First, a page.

This year, legislators approved a significant buydown of this factor. Lukens referred to it as a “historic buydown.”

“After years of smaller buy-downs of the BS Factor, this year shows a meaningful commitment towards permanently buying down the BS factor by next year. In a year with a tumultuous economic future, making a more proactive investment is necessary to ensure proper funding for our schools,” Lukens said.

Baca-Oehlert said that this buydown as well as an additional $30 million allocated for special education signifies “significant progress made toward school funding.”

This buydown increased average per-pupil funding by $1,083, she added.

“This is on top of the over $500 per pupil increase last year. As a result, schools will see over $660 million more this year and well over $1 billion more per year than just a few years ago,” Lukens said.

Roberts said that this was “the largest single-year increase in decades.”

“I know this will have an immediate, tangible impact on our ability to pay our teachers competitive wages, as well as update our school facilities and materials and hire essential paraprofessionals and school support staff,” he added.

“Our biggest hope is that this increase in funding, which is significant, will translate into addressing several problems. So lowering class size, hiring more staff, hiring more mental health support, all of those things definitely have a direct impact on our students’ experience in school,” Baca-Oehlert said.

A look at the impact the Budget Stabilization Factor has had on the Eagle County School District since the 2009-2010 school year.
Courtesy image

In Eagle County, at the May 10 Board of Education meeting, Sandy Farrell, the district’s chief operating officer, reported that the School Finance Act also included an 8% cost of living factor, a 6% increase for special education funding and funding estimated at $11,097 per pupil. The “BS Factor,” she added is dropping to around $1.17 million for the upcoming school year, the lowest it has been since the 2009-2010 school year.

There were other wins associated with school funding this year, Qualman noted.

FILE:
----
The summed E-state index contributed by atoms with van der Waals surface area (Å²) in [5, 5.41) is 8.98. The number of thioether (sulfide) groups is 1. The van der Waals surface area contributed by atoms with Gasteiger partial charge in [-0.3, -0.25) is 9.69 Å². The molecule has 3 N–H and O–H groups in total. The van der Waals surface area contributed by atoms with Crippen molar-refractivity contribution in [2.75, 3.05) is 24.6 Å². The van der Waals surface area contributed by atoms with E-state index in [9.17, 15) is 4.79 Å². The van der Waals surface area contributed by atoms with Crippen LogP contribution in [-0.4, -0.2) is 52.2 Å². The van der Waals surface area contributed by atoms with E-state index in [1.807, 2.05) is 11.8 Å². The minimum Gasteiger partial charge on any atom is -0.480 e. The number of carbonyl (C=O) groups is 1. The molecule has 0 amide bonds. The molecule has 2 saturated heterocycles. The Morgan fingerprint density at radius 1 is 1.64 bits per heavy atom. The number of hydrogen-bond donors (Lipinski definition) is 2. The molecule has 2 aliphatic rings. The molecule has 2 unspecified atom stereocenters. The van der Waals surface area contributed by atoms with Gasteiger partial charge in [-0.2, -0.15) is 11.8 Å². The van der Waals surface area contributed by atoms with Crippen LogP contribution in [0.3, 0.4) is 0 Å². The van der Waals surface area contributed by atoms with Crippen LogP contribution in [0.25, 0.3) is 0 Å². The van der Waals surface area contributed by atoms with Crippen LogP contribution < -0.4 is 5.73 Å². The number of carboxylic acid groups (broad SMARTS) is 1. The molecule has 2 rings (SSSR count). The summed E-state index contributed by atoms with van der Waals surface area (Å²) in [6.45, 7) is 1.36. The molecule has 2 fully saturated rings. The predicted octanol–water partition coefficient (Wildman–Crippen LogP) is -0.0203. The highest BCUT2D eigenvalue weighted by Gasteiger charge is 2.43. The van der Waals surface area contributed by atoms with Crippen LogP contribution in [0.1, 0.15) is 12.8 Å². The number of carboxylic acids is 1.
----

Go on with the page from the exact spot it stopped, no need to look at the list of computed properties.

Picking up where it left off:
“There was talk about the formula changing, and most of those discussions would be detrimental to ECSD, including removing rural funding, changing cost-of-living adjustments, and redefining ‘at-risk,'” Qualman said. “In the end, none of those things happened.”

Looking ahead, a 17-member non-legislative task force has been formed to examine the school finance formula in Colorado. This is something Qualman said he’s looking forward to.

“My hope is that this task force can study ‘adequacy’ and honestly report how Colorado funds K-12 compared to other states,” Qualman said.

However, even with some progress made, “the budget stabilization factor lives on,” Qualman said.

“At the end of the day, the district has some funds to put toward increases in salaries and compensation, but not as much as we had hoped,” he said.

Outside of the new budget and School Finance Act, Qualman is closely watching Gov. Jared Polis’ proposed property tax relief plan (Prop HH) for the possible impacts it could have on K-12 funding.

“I applaud the effort to keep public services whole, relying on TABOR excess to backfill public education and other local governmental agencies.  However, those dollars rely on an economy that is bullish and healthy,” Qualman said. “An economic downturn could be devastating to the state budget, and specifically K-12, if the most reliable source of state revenue (property tax) is reduced.”

Polis and legislators have indicated that a full buydown is expected by 2024-2025, with some indications it could happen sooner than that.

“Fully funding public schools in Colorado will have a profound and far-reaching impact on teachers and students. Right now, the majority of teachers and students in our state have never been in a fully funded classroom,” Roberts said. “I feel strongly that in the coming years, we will see that this funding increase had a dramatic impact on student learning.”

Even so, fully funding K-12 education only gets the system so far.

“Even if we eliminated the budget stabilization factor, it would just bring us back to 1989 levels of funding so we would still be well below the national average and per pupil spending,” Baca-Oehlert said. “We have a long ways to go to actually solving our funding problems here in Colorado, and that requires bringing more revenue into our education system.”

Educator shortage

One of the other areas that was looked at closely in this session was the educator shortage. Numerous bills were introduced with creative solutions aimed at increasing incentives to enter the profession and retaining quality educators.

One of these was House Bill 1064, which has been signed into law, and establishes a 10-state Interstate Teacher Mobility Compact. Lukens sponsored this as one of her first bills.